Phenotypic plasticity, seasonal climate and the population biology of Bicyclus butterflies (Satyridae) in Malawi
Article first published online: 14 MAR 2008
Volume 16, Issue 3, pages 291–303, August 1991
How to Cite
BRAKEFIELD, P. M. and REITSMA, N. (1991), Phenotypic plasticity, seasonal climate and the population biology of Bicyclus butterflies (Satyridae) in Malawi. Ecological Entomology, 16: 291–303. doi: 10.1111/j.1365-2311.1991.tb00220.x
- Issue published online: 14 MAR 2008
- Article first published online: 14 MAR 2008
- Accepted 17 November 1990
- Phenotypic plasticity;
- seasonal polyphenism;
- wing pattern;
- 1Seasonal polyphenism is studied in a community of five African butterflies of the genus Bicyclus at the transition between a wet and a dry season from May to July.
- 2Butterflies characterized by large eyespots and, especially in B.sufitza (Hewitson), a pale band (the wet season form) are replaced over this period by butterflies lacking conspicuous wing markings (the dry season form, dsf). The latter butterflies also tend to be larger, but more variable in size. Butterflies of an intermediate phenotype are recruited over a comparatively short interim period.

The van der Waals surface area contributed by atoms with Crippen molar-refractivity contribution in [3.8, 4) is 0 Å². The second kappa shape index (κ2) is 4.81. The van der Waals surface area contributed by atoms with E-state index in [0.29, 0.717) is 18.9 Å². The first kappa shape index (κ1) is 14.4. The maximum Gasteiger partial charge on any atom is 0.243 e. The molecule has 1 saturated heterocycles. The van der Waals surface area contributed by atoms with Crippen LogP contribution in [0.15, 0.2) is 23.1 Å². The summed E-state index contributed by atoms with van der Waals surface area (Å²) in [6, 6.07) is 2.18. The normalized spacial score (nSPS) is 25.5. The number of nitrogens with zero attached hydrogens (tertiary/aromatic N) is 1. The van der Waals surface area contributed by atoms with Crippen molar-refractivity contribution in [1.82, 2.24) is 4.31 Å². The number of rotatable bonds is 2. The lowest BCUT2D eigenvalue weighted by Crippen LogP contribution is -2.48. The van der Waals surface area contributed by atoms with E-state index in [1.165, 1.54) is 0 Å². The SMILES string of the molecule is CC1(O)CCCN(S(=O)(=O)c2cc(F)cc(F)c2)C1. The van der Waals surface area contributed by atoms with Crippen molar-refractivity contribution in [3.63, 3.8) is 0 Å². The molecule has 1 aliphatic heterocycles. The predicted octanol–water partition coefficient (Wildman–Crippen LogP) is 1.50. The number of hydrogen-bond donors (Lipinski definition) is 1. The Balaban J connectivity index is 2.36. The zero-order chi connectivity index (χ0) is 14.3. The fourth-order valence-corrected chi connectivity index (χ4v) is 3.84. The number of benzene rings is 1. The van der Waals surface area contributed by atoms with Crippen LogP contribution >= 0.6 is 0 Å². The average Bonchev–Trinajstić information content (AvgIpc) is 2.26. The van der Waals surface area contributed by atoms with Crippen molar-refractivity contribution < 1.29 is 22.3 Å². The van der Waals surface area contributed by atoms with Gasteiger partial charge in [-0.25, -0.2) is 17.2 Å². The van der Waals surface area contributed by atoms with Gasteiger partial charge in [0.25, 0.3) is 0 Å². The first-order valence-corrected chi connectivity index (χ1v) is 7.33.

- 3This turnover coincides with a period of declining temperature and drying of the habitat, including the grasses on which larvae feed. Butterflies are progressively more likely to rest on brown leaf litter rather than on green herbage.
- 4A relationship with temperature is supported by laboratory experiments with B.saJitza and B.anynana (Butler) showing that increasingly extreme dsf butterflies develop with decreasing rearing temperature in the final larval instar.
- 5Some differences in behaviour and activity were observed between the seasonal forms. Butterflies of the dsf develop ovarian dormancy and fat bodies. They can survive to reproduce at the beginning of the rains in November.
- 6Capture-recapture experiments showed that the adult butterflies have a comparatively long life expectancy and are quite sedentary.
- 7The results are discussed in relation to a hypothesis linking the polyphenism to seasonal changes in resting background and selection for crypsis.